Navigation Links
Johns Hopkins scientists expose cancer cells' universal 'dark matter'

Using the latest gene sequencing tools to examine so-called epigenetic influences on the DNA makeup of colon cancer, a Johns Hopkins team says its results suggest cancer treatment might eventually be more tolerable and successful if therapies could focus on helping cancer cells get back to normal in addition to strategies for killing them.

In a report published June 26 in Nature Genetics, the investigators focused on a particular epigenetic biochemical signature known as methylation, which silences genes. Although not part of a gene's central DNA sequence, it is copied when a cell divides, perpetuating its activity.

By comparing the epigenomes of eight human tissue samples -- three from noncancerous colon tissue, three from colon tumors and two from polyps (early-stage colon cancer) -- the team found that in all the colon tumors the defining characteristic was a universally "chaotic" pattern of methylation. In noncancerous tissue, they found methylation occurring in well-defined places, either as small "islands" of methylation or huge methylated "blocks" that collectively encompassed at least a third of the genome.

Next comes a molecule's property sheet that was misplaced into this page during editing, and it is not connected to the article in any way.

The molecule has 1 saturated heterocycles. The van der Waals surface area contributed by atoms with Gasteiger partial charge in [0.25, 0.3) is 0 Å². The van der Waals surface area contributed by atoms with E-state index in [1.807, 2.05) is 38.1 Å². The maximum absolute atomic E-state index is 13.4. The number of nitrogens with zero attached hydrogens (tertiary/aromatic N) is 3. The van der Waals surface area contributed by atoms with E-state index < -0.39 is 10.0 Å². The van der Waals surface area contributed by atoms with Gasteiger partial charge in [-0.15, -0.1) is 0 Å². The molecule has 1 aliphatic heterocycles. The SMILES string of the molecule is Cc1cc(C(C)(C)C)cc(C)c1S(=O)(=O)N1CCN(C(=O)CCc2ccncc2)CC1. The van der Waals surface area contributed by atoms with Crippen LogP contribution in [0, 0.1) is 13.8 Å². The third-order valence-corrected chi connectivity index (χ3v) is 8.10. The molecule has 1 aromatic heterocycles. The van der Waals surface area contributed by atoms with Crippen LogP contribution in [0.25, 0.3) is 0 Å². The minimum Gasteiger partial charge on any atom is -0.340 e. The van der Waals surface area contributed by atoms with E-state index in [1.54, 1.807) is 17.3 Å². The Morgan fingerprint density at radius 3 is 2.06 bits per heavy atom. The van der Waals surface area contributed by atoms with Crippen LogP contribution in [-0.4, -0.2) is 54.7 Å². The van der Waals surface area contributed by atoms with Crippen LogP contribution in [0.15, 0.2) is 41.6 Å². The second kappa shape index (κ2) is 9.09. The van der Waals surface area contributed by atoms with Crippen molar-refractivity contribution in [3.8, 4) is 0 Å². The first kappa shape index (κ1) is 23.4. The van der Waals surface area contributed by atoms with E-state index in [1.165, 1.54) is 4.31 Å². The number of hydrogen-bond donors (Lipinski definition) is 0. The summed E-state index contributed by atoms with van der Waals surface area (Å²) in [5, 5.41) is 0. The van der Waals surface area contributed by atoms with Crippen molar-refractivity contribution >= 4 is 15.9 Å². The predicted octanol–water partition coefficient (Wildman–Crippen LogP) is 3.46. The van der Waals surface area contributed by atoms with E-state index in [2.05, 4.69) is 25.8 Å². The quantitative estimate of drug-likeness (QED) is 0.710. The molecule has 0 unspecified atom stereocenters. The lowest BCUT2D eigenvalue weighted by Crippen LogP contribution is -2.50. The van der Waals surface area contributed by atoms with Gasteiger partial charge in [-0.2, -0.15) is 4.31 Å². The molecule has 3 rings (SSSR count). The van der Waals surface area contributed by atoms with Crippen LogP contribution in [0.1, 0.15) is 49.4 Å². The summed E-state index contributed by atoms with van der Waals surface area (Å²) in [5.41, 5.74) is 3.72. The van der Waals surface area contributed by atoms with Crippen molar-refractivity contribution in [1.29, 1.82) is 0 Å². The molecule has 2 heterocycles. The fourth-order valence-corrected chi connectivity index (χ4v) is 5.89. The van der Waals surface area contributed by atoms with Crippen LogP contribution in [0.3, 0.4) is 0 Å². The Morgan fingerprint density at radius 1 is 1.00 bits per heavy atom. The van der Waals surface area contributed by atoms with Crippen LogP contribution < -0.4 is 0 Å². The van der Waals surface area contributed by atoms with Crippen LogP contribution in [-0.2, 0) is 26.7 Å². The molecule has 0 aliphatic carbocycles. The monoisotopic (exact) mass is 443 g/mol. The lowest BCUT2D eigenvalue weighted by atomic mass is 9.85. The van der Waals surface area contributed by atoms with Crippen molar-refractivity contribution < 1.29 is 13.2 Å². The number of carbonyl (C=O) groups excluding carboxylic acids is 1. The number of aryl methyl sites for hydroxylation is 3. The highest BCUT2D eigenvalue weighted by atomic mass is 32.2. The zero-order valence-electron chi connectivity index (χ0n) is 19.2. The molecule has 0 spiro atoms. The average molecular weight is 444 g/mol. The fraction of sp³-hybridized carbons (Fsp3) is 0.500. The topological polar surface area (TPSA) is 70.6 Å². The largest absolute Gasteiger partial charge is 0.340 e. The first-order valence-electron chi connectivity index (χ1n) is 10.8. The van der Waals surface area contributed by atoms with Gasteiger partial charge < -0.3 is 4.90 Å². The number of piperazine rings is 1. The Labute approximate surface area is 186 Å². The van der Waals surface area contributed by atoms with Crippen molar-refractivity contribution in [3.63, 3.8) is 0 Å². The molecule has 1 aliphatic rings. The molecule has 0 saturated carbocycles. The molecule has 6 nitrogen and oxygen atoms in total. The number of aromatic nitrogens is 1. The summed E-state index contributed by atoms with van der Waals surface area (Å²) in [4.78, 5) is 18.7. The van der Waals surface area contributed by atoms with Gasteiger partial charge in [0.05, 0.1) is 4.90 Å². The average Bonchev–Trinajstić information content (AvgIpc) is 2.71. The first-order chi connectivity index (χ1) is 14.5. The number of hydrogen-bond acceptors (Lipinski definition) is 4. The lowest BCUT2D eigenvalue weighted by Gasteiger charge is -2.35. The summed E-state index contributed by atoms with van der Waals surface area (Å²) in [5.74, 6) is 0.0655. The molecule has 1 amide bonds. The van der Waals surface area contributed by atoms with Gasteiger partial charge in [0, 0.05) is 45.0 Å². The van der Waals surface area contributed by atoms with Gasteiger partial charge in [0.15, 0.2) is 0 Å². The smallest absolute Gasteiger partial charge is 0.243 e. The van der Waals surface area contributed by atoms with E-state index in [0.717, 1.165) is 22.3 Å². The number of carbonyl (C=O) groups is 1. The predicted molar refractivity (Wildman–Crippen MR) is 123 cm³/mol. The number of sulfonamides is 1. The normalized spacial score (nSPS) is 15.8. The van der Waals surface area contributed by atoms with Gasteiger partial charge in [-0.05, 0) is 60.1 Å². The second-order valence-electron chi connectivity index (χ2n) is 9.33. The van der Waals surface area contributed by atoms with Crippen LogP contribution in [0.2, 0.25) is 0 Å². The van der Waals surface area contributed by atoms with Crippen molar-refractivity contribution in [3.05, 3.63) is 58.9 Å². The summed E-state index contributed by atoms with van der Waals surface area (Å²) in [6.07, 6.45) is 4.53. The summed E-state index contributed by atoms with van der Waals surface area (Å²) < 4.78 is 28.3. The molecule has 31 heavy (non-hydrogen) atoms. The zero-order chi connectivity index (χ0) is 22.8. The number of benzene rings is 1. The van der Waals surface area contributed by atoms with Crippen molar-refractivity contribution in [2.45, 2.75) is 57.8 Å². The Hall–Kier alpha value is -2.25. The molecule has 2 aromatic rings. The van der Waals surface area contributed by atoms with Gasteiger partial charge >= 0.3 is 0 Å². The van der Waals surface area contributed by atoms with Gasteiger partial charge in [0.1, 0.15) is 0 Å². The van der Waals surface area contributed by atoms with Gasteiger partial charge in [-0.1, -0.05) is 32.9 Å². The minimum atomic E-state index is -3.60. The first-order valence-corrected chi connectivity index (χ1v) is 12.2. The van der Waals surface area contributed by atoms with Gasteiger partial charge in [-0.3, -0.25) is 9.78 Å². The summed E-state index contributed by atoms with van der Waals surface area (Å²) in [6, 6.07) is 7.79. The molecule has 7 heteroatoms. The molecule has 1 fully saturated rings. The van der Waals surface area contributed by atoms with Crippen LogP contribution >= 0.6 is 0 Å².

"In the cancer tissue we saw that the once-precise boundaries of the islands had shifted or disappeared altogether, and the start and end points of the sites appeared unregulated," says Andrew Feinberg, M.D., M.P.H., professor of molecular medicine and director of the Center for Epigenetics at the Johns Hopkins University School of Medicine's Institute for Basic Biomedical Sciences. "We also saw a loss of methylation, presumably increasing the randomness of gene function within them."

"What seems to define cancer at the epigenetic level may be simple and common, namely chaos that seems to be universal," he adds.